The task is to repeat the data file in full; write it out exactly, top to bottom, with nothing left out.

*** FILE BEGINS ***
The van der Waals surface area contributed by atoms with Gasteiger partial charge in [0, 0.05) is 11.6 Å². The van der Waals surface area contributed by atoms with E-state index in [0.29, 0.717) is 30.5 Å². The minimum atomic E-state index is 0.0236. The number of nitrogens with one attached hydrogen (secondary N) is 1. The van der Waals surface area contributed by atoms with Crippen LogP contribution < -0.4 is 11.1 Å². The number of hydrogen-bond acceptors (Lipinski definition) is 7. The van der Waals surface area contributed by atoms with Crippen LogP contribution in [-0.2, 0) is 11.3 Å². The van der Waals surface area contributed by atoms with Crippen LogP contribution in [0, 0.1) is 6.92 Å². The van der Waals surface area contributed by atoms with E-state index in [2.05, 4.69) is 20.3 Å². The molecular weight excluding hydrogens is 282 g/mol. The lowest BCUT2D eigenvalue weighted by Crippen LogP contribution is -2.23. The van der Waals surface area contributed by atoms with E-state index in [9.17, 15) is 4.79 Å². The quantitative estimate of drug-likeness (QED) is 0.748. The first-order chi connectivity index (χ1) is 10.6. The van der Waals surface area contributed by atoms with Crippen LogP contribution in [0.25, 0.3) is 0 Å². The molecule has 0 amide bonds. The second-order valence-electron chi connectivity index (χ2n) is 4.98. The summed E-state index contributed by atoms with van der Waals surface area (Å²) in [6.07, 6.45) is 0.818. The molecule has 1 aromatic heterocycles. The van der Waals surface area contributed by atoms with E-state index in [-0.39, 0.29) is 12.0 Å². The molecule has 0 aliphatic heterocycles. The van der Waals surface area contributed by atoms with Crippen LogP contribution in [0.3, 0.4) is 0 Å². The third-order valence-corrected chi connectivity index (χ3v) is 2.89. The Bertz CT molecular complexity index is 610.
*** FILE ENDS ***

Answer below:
The van der Waals surface area contributed by atoms with Gasteiger partial charge in [0, 0.05) is 11.6 Å². The van der Waals surface area contributed by atoms with E-state index in [0.29, 0.717) is 30.5 Å². The minimum atomic E-state index is 0.0236. The number of nitrogens with one attached hydrogen (secondary N) is 1. The van der Waals surface area contributed by atoms with Crippen LogP contribution < -0.4 is 11.1 Å². The number of hydrogen-bond acceptors (Lipinski definition) is 7. The van der Waals surface area contributed by atoms with Crippen LogP contribution in [-0.2, 0) is 11.3 Å². The van der Waals surface area contributed by atoms with Crippen LogP contribution in [0, 0.1) is 6.92 Å². The van der Waals surface area contributed by atoms with E-state index in [2.05, 4.69) is 20.3 Å². The molecular weight excluding hydrogens is 282 g/mol. The lowest BCUT2D eigenvalue weighted by Crippen LogP contribution is -2.23. The van der Waals surface area contributed by atoms with E-state index in [9.17, 15) is 4.79 Å². The quantitative estimate of drug-likeness (QED) is 0.748. The first-order chi connectivity index (χ1) is 10.6. The van der Waals surface area contributed by atoms with Crippen LogP contribution in [0.25, 0.3) is 0 Å². The molecule has 0 amide bonds. The second-order valence-electron chi connectivity index (χ2n) is 4.98. The summed E-state index contributed by atoms with van der Waals surface area (Å²) in [6.07, 6.45) is 0.818. The molecule has 1 aromatic heterocycles. The van der Waals surface area contributed by atoms with E-state index in [-0.39, 0.29) is 12.0 Å². The molecule has 0 aliphatic heterocycles. The van der Waals surface area contributed by atoms with Crippen LogP contribution in [0.3, 0.4) is 0 Å². The third-order valence-corrected chi connectivity index (χ3v) is 2.89. The Bertz CT molecular complexity index is 610.